IN RE: the Application of HUGHES HUBBARD & REED LLP

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IN RE: the Application of HUGHES HUBBARD & REED LLP, for a Judgment Pursuant to Article 78 of the Civil Practice Law and Rules, Petitioner, v. CIVILIAN COMPLAINT REVIEW BOARD and Louis Scarcella, Respondents.

No. 11745/15.

Decided: August 17, 2016

Petitioner Hughes Hubbard & Reed LLP (petitioner) moves for a judgment, pursuant to Article 78 of the CPLR, directing the Civilian Complaint Review Board (CCRB) and Louis Scarcella (respondents) to disclose certain records pursuant to the Freedom of Information Law (FOIL). The CCRB moves, pursuant to CPLR 7804(b), 506(b), and 511(b), for a change of venue from Kings County to New York County.

Facts and Procedural History

On May 21, 2015, petitioner submitted a FOIL request to the CCRB for “copies of all documents, reports, memoranda, notes, and records maintained or possessed ․ related to [respondent Scarcella],” a retired New York City Police Department (NYPD) detective, “including, but not limited to, any professional disciplinary proceeding related to his work, in any capacity or rank, as a NYPD police officer.” Specifically, petitioner sought the following:

(1) the number of complaints filed against the officer;

(2) the number of allegations contained within each complaint;

(3) the specific allegations contained within each complaint;

(4) the outcome of each investigation;

(5) any prosecution by the CCRB or its predecessor agency;

(6) the outcome of any prosecution by the CCRB or its predecessor agency;

(7) any charges and specifications filed by the NYPD's Department Advocate Office or its predecessor agency;

(8) the outcome of any proceedings by the Department Advocate Office or its predecessor agency; and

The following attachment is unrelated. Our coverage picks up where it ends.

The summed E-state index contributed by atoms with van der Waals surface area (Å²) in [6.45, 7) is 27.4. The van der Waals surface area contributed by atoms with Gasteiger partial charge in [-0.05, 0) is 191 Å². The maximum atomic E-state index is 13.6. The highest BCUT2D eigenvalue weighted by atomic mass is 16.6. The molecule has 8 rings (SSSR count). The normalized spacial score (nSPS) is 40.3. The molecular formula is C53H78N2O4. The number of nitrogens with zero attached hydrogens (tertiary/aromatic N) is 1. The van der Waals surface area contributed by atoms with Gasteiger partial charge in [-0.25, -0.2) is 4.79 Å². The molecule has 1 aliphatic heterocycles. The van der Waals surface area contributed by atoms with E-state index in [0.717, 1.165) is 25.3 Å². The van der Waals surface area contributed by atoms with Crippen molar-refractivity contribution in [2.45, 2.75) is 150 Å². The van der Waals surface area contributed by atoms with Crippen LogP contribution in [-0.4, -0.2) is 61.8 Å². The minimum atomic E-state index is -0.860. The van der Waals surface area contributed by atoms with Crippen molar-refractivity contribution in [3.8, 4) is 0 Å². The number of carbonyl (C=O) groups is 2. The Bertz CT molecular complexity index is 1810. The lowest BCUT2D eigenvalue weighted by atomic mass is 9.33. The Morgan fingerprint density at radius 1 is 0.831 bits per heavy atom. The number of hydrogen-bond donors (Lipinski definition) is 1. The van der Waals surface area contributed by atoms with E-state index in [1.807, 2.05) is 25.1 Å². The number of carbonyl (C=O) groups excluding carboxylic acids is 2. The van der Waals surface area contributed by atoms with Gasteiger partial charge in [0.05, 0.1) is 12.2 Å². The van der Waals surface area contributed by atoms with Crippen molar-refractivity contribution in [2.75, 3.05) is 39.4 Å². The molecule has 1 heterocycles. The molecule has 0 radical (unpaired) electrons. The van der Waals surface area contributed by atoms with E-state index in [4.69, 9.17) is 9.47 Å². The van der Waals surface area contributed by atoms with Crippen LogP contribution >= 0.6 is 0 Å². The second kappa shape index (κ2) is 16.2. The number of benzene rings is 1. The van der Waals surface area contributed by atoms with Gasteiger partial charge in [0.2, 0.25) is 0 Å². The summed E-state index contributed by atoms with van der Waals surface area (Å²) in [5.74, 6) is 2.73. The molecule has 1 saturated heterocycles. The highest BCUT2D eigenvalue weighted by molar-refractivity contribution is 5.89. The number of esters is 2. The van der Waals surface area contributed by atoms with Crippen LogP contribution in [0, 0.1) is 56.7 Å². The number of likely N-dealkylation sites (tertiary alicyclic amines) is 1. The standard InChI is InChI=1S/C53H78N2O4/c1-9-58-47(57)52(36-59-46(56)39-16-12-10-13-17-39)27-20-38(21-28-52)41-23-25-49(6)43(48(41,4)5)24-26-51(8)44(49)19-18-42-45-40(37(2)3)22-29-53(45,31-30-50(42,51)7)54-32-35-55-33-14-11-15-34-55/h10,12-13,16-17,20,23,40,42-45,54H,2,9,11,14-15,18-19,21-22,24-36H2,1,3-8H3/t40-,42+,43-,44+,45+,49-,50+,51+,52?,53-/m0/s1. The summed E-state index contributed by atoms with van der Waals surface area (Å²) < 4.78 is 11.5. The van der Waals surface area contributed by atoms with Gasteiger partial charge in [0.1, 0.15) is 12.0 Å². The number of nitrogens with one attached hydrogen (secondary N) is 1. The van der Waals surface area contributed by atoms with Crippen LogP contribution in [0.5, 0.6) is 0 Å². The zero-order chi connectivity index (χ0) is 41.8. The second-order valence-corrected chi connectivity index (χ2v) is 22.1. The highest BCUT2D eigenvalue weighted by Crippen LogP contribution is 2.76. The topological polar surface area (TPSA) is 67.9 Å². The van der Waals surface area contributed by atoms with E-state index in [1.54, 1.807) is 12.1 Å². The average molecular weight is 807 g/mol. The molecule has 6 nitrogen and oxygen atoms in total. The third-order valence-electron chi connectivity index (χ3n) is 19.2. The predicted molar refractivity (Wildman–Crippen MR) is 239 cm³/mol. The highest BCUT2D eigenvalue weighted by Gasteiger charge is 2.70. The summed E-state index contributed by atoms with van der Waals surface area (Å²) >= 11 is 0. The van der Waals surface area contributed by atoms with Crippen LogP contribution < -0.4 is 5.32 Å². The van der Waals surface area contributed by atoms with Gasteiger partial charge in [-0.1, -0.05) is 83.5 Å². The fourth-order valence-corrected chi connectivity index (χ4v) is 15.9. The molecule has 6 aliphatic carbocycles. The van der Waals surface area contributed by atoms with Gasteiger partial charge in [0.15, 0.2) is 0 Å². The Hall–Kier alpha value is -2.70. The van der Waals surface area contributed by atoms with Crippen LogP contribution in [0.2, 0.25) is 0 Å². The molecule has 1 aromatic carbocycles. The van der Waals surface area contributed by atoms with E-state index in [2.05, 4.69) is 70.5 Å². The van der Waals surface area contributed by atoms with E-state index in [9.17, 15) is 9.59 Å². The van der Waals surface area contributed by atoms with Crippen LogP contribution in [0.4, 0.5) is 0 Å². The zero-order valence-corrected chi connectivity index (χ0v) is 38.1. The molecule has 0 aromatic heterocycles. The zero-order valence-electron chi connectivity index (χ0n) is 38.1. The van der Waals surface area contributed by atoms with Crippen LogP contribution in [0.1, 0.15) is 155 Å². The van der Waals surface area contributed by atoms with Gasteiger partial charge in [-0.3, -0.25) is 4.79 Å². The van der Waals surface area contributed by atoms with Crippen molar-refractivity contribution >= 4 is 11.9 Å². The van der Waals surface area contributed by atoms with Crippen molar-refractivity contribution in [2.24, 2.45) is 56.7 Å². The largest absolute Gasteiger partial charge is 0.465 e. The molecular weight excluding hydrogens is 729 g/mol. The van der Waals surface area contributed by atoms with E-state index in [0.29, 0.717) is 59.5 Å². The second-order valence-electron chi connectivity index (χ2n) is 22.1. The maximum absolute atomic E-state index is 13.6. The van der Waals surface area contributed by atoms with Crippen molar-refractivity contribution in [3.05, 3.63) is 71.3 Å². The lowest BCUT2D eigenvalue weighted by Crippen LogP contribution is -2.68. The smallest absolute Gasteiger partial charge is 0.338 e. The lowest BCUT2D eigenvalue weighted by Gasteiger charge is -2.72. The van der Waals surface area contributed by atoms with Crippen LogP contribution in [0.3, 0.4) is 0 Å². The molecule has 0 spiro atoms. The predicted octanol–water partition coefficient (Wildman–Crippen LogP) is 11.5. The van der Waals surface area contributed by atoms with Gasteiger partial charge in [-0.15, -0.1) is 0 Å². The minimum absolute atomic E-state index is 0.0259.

(9) any other actions by a New York City agency in response to findings above, if any.1

Petitioner requested these documents on behalf of its client who was a defendant in a case investigated by Detective Scarcella. At that time, petitioner and The Legal Aid Society (Legal Aid), also representing petitioner's client, planned to file a motion to vacate their client's conviction and sought complaints made to the CCRB about the detective as further evidence of the detective's “pattern and practice of misconduct.”2

By letter dated June 5, 2015, the CCRB denied petitioner's request based upon Public Officers Law § 87(2)(a), “which permits agencies to deny access to records when they ‘are specifically exempted from disclosure by state or federal statute,’ ” and Civil Rights Law § 50–a(1), which provides that:

“[a]ll personnel records used to evaluate performance toward continued employment or promotion, under the control of any police agency or department of the state or any political subdivision thereof ․ shall be considered confidential and not subject to inspection or review without the express written consent of such police officer ․ except as may be mandated by lawful court order.”

In this regard, the CCRB explained that:

“Courts have routinely and specifically held that CCRB records—which by their very nature are used to evaluate police officer performance—are restricted by Civil Rights Law § 50–a. See Telesford v. Patterson, 27 A.D.3d 328, 812 N.Y.S.2d 52 (1st Dept.2006) (dismissing Article 78 petition seeking CCRB records pursuant to Freedom of Information Law). Also, I would note that, to the extent your request seeks records concerning any matters that were not substantiated, any such requests would also represent an unreasonable invasion of privacy.”

By letter dated June 17, 2015, petitioner appealed the denial, arguing that the exemption was inapplicable to retired police officers, and that the CCRB did not create or maintain personnel records for NYPD officers.

By letter dated July 23, 2015, the CCRB denied the appeal, asserting as a threshold matter that it was “not in possession of records or any information responsive to requests numbered (8) and (9).” It further stated that: